Seminars

  • Founded
    1957
  • Seminar Number
    443

This seminar is concerned with the politics, society, culture, and international relations of China from the early nineteenth century to the present. Its broader purpose is to explore the evolution of Chinese civilization over the past century of revolution and rapid social change. Papers—work in progress—are circulated to members and associates in advance of each meeting. Authors are asked to give a brief oral introduction, after which a discussant comments. The entire remainder of each session is comprised of members’ reactions to the paper and the author’s responses.

Seminar Website


Co-Chairs
Professor Nick Bartlett
nbartlet@barnard.edu

Professor Ying Qian
yq2189@columbia.edu 

Professor William Charles Wooldridge
william.wooldridge@lehman.cuny.edu

Rapporteur
Danping Wang
dw2775@columbia.edu


Meeting dates and locations are subject to change. Please confirm details with the seminar rapporteur.


Meeting Schedule

09/12/2019 918 International Affairs Building, Columbia University
7:00 PM
O Frontiers! The Reinvention of modern Chinese territoriality
Shellen Wu, University of Tennessee
Abstract

Abstract

Efforts by military officers, politicians, social scientists, and historians from across the political spectrum to bolster the Chinese frontiers from the Northeast to the Northwest and the Southwest helped define the territorial extent of the modern Chinese state. In doing so, they used the language of science and modernization and liberally borrowed from and adapted globally circulating ideas about frontier development. An examination of these reclamation efforts on the frontier reflected how the spatialities of empire and nation overlapped in complex ways as both Japanese officials bent on expanding the empire and nationalist Chinese officers who sought to reinforce border defenses resorted to the language of science and modernization to define supposedly “blank spaces” on the map.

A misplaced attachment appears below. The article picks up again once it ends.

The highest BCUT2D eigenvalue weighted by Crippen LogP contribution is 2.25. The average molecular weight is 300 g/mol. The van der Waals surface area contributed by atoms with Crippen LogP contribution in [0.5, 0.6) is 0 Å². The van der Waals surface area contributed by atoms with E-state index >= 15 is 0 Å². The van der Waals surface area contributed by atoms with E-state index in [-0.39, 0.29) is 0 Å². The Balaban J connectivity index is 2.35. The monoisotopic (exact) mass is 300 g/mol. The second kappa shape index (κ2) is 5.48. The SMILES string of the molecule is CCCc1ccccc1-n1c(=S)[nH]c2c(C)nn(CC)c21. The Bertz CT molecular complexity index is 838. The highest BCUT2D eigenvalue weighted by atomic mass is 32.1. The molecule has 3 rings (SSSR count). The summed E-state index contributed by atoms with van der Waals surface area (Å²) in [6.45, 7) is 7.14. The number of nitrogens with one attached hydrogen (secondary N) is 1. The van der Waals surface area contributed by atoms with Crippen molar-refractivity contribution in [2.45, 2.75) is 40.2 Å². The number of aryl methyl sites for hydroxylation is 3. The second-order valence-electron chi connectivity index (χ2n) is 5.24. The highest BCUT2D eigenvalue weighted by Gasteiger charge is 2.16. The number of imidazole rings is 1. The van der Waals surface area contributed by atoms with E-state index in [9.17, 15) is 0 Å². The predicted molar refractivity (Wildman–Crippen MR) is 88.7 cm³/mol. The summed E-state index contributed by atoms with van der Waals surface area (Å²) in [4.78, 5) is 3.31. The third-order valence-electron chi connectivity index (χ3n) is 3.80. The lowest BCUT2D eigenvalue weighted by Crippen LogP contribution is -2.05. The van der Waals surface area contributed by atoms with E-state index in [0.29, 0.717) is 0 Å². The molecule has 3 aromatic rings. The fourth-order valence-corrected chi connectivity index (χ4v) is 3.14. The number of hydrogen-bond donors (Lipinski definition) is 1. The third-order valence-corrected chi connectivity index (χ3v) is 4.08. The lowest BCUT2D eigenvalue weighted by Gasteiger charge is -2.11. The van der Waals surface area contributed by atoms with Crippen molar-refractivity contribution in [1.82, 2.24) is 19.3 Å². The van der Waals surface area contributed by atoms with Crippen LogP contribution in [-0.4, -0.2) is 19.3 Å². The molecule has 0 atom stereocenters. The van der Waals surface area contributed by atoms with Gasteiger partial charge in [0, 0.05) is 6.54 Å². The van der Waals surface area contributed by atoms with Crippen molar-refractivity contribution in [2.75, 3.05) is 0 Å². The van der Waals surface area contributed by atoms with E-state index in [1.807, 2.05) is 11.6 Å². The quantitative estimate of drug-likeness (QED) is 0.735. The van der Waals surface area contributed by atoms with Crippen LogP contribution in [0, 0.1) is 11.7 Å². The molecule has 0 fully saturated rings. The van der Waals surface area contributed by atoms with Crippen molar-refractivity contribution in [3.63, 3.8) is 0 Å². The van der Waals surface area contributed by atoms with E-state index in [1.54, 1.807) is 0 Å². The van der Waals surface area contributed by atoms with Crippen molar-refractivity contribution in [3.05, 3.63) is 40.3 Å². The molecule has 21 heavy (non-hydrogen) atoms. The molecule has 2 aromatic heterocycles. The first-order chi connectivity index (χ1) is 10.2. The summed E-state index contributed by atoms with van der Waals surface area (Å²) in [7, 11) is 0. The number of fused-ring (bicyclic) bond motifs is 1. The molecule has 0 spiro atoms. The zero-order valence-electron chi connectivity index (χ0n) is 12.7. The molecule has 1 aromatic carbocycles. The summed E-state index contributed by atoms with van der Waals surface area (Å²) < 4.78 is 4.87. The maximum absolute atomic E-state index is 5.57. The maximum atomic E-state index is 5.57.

Discussant: John Chen, Columbia University



10/10/2019 918 International Affairs Building, Columbia University
7:00 PM
The Barbers of Beijing: Hairstyles and Collectivization During the Great Leap Forward
Fabio Lanza, University of Arizona
Abstract

Abstract

This paper looks at how collectivization affected barbers in Beijing between 1956 and 1962, and uses this case to point at some of the tensions and contradiction that shaped the larger urban commune movement and the Great Leap in general. It also illustrates how during the Great Leap not only hairstyling fashions and a correspondent hierarchy of hairdressers persisted, but they were recognized and actively fostered by local and state authorities. The process of collectivization was not meant to eliminate social and economic differences, rather these difference were integral to the process, and they were often at the center of cadres' perspectives.


Discussant: JM Chris Chang, Columbia University



11/14/2019 1201 International Affairs Building, Columbia University
7:00 PM
Consuming Belief: Tibetan Buddhism in Urban China
John Osburg, University of Rochester
Abstract

Abstract

In the context of a perceived spiritual and moral crisis in contemporary Chinese society, growing numbers of Han Chinese are turning to Tibetan Buddhism for ethical guidance and spiritual therapy. Based on an ethnographic study of a group of affluent, urban Han Chinese who have become followers of Tibetan Buddhism and patrons of reincarnated lamas and charismatic Tibetan monks, this lecture examines the sources for the appeal of Tibetan Buddhism for urban Chinese. In a context of widespread cynicism and distrust of official ideologies, a condition I dub “post-belief,” many Chinese view Tibetan Buddhism as one of the few remaining domains of authentic “pure” belief yet to be corrupted by market forces or political manipulation. For these Buddhist converts, the imagined purity, spirituality, and anti-materialism of Tibetans—notions which stem from official state representations of Tibet as “backward”— serve as the basis of their critique of the dominant preoccupations of mainstream Chinese society. I examine the range of ways in which Han Chinese integrate Buddhist principles and ritual practice into their lives as well as some of the tensions that have emerged in communities of followers, including anxieties about the authenticity of their Tibetan teachers and concerns about the “superstitious,” benefit-seeking orientation of many wealthy practitioners.